This past weekend, I finally got a chance to see "In Wonderland: The Surrealist Adventures of Women Artists in Mexico and the United States," which is on view at the LACMA only until May 6! Ever since I read the description for this art exhibit I had been wanting to check it out. In part it read: "While their male counterparts usually cast women as objects for their delectation, female Surrealists delved into their own subconscious and dreams, creating extraordinary visual images. Their art was primarily about identity: portraits, double portraits, self-referential images, and masquerades that demonstrate their trials and pleasures."
The show has been very widely promoted on streets all over Los Angeles with large ad-banners featuring a self-portrait of Frida Kahlo, Self Portrait with Thorn Necklace and Hummingbird. (A detail of which is seen here on this blog). As I knew this was going to be group show featuring many artists, I was a bit worried that this show would only have one of Kahlo's pieces in the collection, but I was very happily surprised that they had seven of her paintings--including one of her most famous (and larger pieces), Los Dos Fridas, which is a real treat to see up close.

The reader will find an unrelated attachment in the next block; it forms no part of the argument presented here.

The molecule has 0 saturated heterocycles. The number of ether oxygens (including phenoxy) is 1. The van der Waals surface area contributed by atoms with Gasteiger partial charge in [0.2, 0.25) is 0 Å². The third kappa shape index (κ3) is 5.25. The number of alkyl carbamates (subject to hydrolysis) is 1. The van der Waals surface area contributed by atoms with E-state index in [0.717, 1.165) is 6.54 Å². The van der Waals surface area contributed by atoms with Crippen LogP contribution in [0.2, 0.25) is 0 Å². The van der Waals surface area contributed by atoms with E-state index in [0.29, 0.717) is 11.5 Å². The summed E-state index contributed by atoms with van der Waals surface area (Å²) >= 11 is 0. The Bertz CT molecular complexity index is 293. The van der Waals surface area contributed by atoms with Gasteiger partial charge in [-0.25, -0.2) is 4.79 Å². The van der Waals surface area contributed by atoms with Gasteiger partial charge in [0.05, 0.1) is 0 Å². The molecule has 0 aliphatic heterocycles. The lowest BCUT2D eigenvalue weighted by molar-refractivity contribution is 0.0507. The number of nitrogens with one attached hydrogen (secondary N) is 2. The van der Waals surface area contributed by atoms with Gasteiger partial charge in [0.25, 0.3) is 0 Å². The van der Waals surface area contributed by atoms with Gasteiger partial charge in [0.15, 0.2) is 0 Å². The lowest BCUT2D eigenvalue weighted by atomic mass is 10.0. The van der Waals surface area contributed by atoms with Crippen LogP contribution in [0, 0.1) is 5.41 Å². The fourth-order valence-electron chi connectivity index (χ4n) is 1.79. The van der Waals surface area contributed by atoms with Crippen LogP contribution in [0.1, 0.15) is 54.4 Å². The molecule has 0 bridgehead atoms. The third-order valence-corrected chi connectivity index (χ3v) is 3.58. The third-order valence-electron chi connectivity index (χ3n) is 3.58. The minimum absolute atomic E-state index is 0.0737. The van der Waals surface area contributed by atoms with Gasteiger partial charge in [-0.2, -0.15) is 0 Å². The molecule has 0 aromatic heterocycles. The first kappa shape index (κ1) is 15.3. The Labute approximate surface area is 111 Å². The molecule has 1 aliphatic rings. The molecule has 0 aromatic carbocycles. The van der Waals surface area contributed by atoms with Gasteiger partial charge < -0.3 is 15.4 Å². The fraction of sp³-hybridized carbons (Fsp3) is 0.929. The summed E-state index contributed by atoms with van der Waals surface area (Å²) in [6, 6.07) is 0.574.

With over 170 paintings, sculptures, photographs in this exhibit, it was a great opportunity for me to discover new artists that I had never heard of before. One of the artists that stood out the most to me was Remedios Varo, a Spanish-born artist, who worked in Paris before fleeing to Mexico during the Nazi Occupation. She had a couple of beautiful paintings in the exhibit, including one titled, Papilla estelar (Celestial Pablum), which was very dreamy, but also evoked some sadness.
By the time some of you read this, it may already be too late to see this exhibit. However, there is a companion book, and although it is pricey ($60) it is worth purchasing and is available in English, Spanish and French.